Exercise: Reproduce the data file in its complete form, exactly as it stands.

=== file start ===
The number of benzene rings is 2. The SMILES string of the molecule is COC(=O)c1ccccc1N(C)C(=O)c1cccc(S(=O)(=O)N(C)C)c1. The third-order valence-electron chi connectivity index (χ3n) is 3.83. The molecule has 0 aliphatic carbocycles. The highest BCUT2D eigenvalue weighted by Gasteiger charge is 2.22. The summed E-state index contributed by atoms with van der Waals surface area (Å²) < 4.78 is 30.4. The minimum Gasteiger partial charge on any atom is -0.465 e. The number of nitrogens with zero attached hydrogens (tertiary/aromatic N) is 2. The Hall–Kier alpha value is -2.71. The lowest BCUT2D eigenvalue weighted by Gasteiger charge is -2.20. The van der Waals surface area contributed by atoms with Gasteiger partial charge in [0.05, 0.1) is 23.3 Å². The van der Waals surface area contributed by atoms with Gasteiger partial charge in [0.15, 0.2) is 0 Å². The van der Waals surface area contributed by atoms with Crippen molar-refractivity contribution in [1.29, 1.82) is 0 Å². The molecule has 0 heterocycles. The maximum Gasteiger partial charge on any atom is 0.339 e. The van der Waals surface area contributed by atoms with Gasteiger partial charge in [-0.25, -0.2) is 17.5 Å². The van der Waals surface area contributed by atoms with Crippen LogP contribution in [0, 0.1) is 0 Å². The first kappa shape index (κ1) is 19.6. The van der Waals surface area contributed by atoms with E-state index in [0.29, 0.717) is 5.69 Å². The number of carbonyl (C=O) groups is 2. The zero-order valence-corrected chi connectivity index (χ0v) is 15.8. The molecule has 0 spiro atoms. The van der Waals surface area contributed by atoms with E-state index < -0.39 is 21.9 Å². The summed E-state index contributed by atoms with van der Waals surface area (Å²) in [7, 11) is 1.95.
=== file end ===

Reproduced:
The number of benzene rings is 2. The SMILES string of the molecule is COC(=O)c1ccccc1N(C)C(=O)c1cccc(S(=O)(=O)N(C)C)c1. The third-order valence-electron chi connectivity index (χ3n) is 3.83. The molecule has 0 aliphatic carbocycles. The highest BCUT2D eigenvalue weighted by Gasteiger charge is 2.22. The summed E-state index contributed by atoms with van der Waals surface area (Å²) < 4.78 is 30.4. The minimum Gasteiger partial charge on any atom is -0.465 e. The number of nitrogens with zero attached hydrogens (tertiary/aromatic N) is 2. The Hall–Kier alpha value is -2.71. The lowest BCUT2D eigenvalue weighted by Gasteiger charge is -2.20. The van der Waals surface area contributed by atoms with Gasteiger partial charge in [0.05, 0.1) is 23.3 Å². The van der Waals surface area contributed by atoms with Gasteiger partial charge in [0.15, 0.2) is 0 Å². The van der Waals surface area contributed by atoms with Crippen molar-refractivity contribution in [1.29, 1.82) is 0 Å². The molecule has 0 heterocycles. The maximum Gasteiger partial charge on any atom is 0.339 e. The van der Waals surface area contributed by atoms with Gasteiger partial charge in [-0.25, -0.2) is 17.5 Å². The van der Waals surface area contributed by atoms with Crippen LogP contribution in [0, 0.1) is 0 Å². The first kappa shape index (κ1) is 19.6. The van der Waals surface area contributed by atoms with E-state index in [0.29, 0.717) is 5.69 Å². The number of carbonyl (C=O) groups is 2. The zero-order valence-corrected chi connectivity index (χ0v) is 15.8. The molecule has 0 spiro atoms. The van der Waals surface area contributed by atoms with E-state index < -0.39 is 21.9 Å². The summed E-state index contributed by atoms with van der Waals surface area (Å²) in [7, 11) is 1.95.